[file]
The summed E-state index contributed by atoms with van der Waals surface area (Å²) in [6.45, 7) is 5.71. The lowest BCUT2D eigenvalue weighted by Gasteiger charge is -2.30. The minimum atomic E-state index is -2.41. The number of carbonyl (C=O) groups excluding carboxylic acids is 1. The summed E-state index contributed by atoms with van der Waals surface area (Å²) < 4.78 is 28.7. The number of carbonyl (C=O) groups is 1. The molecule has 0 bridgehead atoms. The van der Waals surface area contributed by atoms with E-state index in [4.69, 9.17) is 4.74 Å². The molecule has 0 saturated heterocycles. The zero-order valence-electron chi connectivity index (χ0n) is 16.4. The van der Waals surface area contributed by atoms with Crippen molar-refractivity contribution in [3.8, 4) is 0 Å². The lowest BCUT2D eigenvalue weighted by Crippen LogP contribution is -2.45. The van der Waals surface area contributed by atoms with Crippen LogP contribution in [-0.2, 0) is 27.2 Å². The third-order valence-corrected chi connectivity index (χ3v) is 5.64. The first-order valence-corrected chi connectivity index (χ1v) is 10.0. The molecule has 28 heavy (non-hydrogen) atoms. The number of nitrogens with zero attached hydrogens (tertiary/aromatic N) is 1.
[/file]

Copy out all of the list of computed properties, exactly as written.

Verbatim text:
The summed E-state index contributed by atoms with van der Waals surface area (Å²) in [6.45, 7) is 5.71. The lowest BCUT2D eigenvalue weighted by Gasteiger charge is -2.30. The minimum atomic E-state index is -2.41. The number of carbonyl (C=O) groups excluding carboxylic acids is 1. The summed E-state index contributed by atoms with van der Waals surface area (Å²) < 4.78 is 28.7. The number of carbonyl (C=O) groups is 1. The molecule has 0 bridgehead atoms. The van der Waals surface area contributed by atoms with E-state index in [4.69, 9.17) is 4.74 Å². The molecule has 0 saturated heterocycles. The zero-order valence-electron chi connectivity index (χ0n) is 16.4. The van der Waals surface area contributed by atoms with Crippen molar-refractivity contribution in [3.8, 4) is 0 Å². The lowest BCUT2D eigenvalue weighted by Crippen LogP contribution is -2.45. The van der Waals surface area contributed by atoms with Crippen LogP contribution in [-0.2, 0) is 27.2 Å². The third-order valence-corrected chi connectivity index (χ3v) is 5.64. The first-order valence-corrected chi connectivity index (χ1v) is 10.0. The molecule has 28 heavy (non-hydrogen) atoms. The number of nitrogens with zero attached hydrogens (tertiary/aromatic N) is 1.